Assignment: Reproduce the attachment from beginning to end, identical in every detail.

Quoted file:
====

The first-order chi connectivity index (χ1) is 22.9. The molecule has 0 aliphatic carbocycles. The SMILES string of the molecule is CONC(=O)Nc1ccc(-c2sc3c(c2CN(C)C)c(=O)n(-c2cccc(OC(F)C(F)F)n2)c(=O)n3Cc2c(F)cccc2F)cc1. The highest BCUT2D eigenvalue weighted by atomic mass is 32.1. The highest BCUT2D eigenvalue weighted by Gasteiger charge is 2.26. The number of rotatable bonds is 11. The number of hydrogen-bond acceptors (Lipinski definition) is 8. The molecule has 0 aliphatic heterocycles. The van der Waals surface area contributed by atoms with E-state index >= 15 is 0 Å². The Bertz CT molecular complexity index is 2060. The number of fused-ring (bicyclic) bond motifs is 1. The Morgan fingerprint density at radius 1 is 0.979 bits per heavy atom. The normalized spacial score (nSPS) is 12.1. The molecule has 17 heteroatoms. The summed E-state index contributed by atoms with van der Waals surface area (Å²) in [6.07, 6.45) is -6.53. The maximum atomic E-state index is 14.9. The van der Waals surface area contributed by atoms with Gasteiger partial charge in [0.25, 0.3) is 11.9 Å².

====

The first-order chi connectivity index (χ1) is 22.9. The molecule has 0 aliphatic carbocycles. The SMILES string of the molecule is CONC(=O)Nc1ccc(-c2sc3c(c2CN(C)C)c(=O)n(-c2cccc(OC(F)C(F)F)n2)c(=O)n3Cc2c(F)cccc2F)cc1. The highest BCUT2D eigenvalue weighted by atomic mass is 32.1. The highest BCUT2D eigenvalue weighted by Gasteiger charge is 2.26. The number of rotatable bonds is 11. The number of hydrogen-bond acceptors (Lipinski definition) is 8. The molecule has 0 aliphatic heterocycles. The van der Waals surface area contributed by atoms with E-state index >= 15 is 0 Å². The Bertz CT molecular complexity index is 2060. The number of fused-ring (bicyclic) bond motifs is 1. The Morgan fingerprint density at radius 1 is 0.979 bits per heavy atom. The normalized spacial score (nSPS) is 12.1. The molecule has 17 heteroatoms. The summed E-state index contributed by atoms with van der Waals surface area (Å²) in [6.07, 6.45) is -6.53. The maximum atomic E-state index is 14.9. The van der Waals surface area contributed by atoms with Gasteiger partial charge in [0.25, 0.3) is 11.9 Å².